Nonprofit Metrics: Chic But Counterproductive (or, Yer Cheatin' Heart)

Today's insight about nonprofit metrics:

“The more any quantitative social indicator is used for social decision-making, the more subject it will be to corruption pressures and the more apt it will be to distort and corrupt the social processes it is intended to monitor.”

H/T The Nonprofit Quarterly

This has become painfully clear in the case of high-stakes school testing, which has produced more cheating than improvement. But somehow it had never before occurred to the Nonprofiteer that the same is true of virtually every measure in the nonprofit community: we'll either measure something trivial but measurable for the sake of measuring, or measure something trivial but measurably improving for the sake of succeeding.

This is not an argument for sloppiness, though "social enterprise" and "strategic philanthropy" types think it is. (Favorite line in Jon Pratt's complete Nonprofit Quarterly piece: "[M}any people [think] . . . . how hard can it be to run a nonprofit? All you have to do is make sure that, by the end of the year, you haven’t made a profit!)" The Nonprofiteer has no patience for organizations unable to say how many people they serve, or how long on average those people are able to (say) stay out of abusive situations. And if what they do say suggests that the agency's intervention is ineffective, or less cost-effective than other interventions with the same population on the same subject, she expects to hear an explanation.

But she understands that there actually can be explanations, e.g. that the population being served isn't the same as the one against which it's being measured, or that the intervention addresses a different but equally important problem. If a domestic violence shelter manages to increase the number of days a woman stays away from an abusive partner by having her sleep on the street, that is not progress, and no amount of chi-squaring will make it so.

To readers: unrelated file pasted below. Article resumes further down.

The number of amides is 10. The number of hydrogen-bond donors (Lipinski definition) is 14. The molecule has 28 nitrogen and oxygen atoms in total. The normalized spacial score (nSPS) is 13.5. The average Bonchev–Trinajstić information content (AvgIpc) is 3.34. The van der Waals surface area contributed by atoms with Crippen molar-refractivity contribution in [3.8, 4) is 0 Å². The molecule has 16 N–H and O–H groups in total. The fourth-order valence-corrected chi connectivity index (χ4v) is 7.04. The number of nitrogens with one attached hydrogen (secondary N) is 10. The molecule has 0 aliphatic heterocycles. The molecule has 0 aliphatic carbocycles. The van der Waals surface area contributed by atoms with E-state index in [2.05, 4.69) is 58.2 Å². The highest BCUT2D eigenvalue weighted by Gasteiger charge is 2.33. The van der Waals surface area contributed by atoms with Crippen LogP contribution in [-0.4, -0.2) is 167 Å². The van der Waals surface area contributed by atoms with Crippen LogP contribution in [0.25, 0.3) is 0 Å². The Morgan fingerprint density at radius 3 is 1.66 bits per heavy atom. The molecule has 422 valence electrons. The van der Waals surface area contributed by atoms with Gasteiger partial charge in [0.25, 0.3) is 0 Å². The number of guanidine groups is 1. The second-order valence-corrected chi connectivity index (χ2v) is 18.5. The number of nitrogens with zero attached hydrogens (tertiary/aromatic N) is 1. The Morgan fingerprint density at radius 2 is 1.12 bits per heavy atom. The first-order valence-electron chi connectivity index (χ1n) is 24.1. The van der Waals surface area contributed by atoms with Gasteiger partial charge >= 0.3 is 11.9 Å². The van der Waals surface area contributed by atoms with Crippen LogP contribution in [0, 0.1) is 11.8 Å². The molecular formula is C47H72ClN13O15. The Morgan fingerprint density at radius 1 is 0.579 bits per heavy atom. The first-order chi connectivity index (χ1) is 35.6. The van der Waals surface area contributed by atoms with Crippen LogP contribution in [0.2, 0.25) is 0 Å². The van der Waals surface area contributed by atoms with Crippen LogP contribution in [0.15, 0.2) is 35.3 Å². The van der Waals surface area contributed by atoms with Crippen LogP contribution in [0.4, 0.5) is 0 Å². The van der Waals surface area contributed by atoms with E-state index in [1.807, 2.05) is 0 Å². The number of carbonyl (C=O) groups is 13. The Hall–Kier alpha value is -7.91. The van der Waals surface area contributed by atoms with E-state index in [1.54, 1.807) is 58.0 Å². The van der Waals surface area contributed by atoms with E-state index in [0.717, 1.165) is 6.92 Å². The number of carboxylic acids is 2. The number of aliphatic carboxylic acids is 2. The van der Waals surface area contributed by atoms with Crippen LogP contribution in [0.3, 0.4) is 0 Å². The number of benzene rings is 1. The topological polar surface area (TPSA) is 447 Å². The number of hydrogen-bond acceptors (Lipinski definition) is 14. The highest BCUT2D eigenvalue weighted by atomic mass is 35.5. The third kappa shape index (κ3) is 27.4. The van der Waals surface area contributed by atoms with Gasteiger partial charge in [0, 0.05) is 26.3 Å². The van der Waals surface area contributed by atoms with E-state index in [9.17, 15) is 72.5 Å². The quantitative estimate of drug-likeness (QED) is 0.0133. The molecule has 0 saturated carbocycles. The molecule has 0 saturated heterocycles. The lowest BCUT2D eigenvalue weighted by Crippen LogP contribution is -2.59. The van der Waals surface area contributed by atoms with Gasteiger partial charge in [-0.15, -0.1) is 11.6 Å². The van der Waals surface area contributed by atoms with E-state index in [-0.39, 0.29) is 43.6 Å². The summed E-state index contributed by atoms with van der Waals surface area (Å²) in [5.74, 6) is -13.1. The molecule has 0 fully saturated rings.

Pratt's excellent piece lays out clearly the false assumptions underlying Social Impact Bonds, the latest version of presuming that cures for social problems can be mandated by withholding payment from those who merely treat. If our health care system worked this way, oncologists would go unpaid because cancer patients die.

Which suggests a new motto for the not for profit sector: "The floggings will continue until morale improves."

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    The Nonprofiteer is Kelly Kleiman, principal of NFP Consulting, which provides Board development, strategic planning and fund-raising services to charities and philanthropies. Through her consulting practice and in her guise as The Nonprofiteer, Kelly has spent the past 25-plus years helping small and mid-sized nonprofits organize themselves better and raise more money. These days she focuses especially on helping them use high-skill volunteers. Kelly is also a lawyer and freelance journalist whose reportage and essays have appeared in the New York Times, Wall Street Journal, Washington Post, Christian Science Monitor and other dailies; in magazines including In These Times and Chicago Philanthropy; in the alternative press; on websites including the Huffington Post; and on the radio, including the BBC and WBEZ Chicago Public Radio. She and her fellow "Dueling Critic" Jonathan Abarbanel present a weekly podcast of their reviews of Chicago theater at Earlier in her career she was dean of admissions of IIT Chicago-Kent College of Law and Executive Director of the Chicago Children’s Choir, and practiced real estate and zoning law with the firm of Rudnick &amp; Wolfe. Kelly holds undergraduate and law degrees from the University of Chicago. She was a founding Board member of the Association of Consultants to Nonprofits and also served for 5 years on the Board of the Association for Women Journalists–Chicago. She can be reached ("Dear Nonprofiteer . . .") at

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